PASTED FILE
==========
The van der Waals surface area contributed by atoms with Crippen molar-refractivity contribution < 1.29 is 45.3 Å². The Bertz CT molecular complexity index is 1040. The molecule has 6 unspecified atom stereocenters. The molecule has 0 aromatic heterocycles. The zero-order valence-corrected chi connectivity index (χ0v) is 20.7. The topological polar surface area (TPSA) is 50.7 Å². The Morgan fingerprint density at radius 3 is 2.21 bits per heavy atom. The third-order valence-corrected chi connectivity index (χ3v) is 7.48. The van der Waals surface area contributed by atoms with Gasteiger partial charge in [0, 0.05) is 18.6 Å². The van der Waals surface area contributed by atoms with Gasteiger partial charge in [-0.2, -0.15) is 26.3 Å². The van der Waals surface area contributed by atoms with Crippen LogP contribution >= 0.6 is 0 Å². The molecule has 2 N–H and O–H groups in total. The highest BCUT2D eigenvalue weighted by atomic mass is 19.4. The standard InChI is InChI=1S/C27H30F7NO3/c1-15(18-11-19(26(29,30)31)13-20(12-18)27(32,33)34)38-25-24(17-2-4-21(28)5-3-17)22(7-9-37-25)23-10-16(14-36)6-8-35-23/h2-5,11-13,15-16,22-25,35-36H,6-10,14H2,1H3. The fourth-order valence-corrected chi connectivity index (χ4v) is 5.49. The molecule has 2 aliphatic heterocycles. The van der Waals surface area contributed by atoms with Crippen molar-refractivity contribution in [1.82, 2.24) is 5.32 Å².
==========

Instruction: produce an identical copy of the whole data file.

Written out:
The van der Waals surface area contributed by atoms with Crippen molar-refractivity contribution < 1.29 is 45.3 Å². The Bertz CT molecular complexity index is 1040. The molecule has 6 unspecified atom stereocenters. The molecule has 0 aromatic heterocycles. The zero-order valence-corrected chi connectivity index (χ0v) is 20.7. The topological polar surface area (TPSA) is 50.7 Å². The Morgan fingerprint density at radius 3 is 2.21 bits per heavy atom. The third-order valence-corrected chi connectivity index (χ3v) is 7.48. The van der Waals surface area contributed by atoms with Gasteiger partial charge in [0, 0.05) is 18.6 Å². The van der Waals surface area contributed by atoms with Gasteiger partial charge in [-0.2, -0.15) is 26.3 Å². The van der Waals surface area contributed by atoms with Crippen LogP contribution >= 0.6 is 0 Å². The molecule has 2 N–H and O–H groups in total. The highest BCUT2D eigenvalue weighted by atomic mass is 19.4. The standard InChI is InChI=1S/C27H30F7NO3/c1-15(18-11-19(26(29,30)31)13-20(12-18)27(32,33)34)38-25-24(17-2-4-21(28)5-3-17)22(7-9-37-25)23-10-16(14-36)6-8-35-23/h2-5,11-13,15-16,22-25,35-36H,6-10,14H2,1H3. The fourth-order valence-corrected chi connectivity index (χ4v) is 5.49. The molecule has 2 aliphatic heterocycles. The van der Waals surface area contributed by atoms with Crippen molar-refractivity contribution in [1.82, 2.24) is 5.32 Å².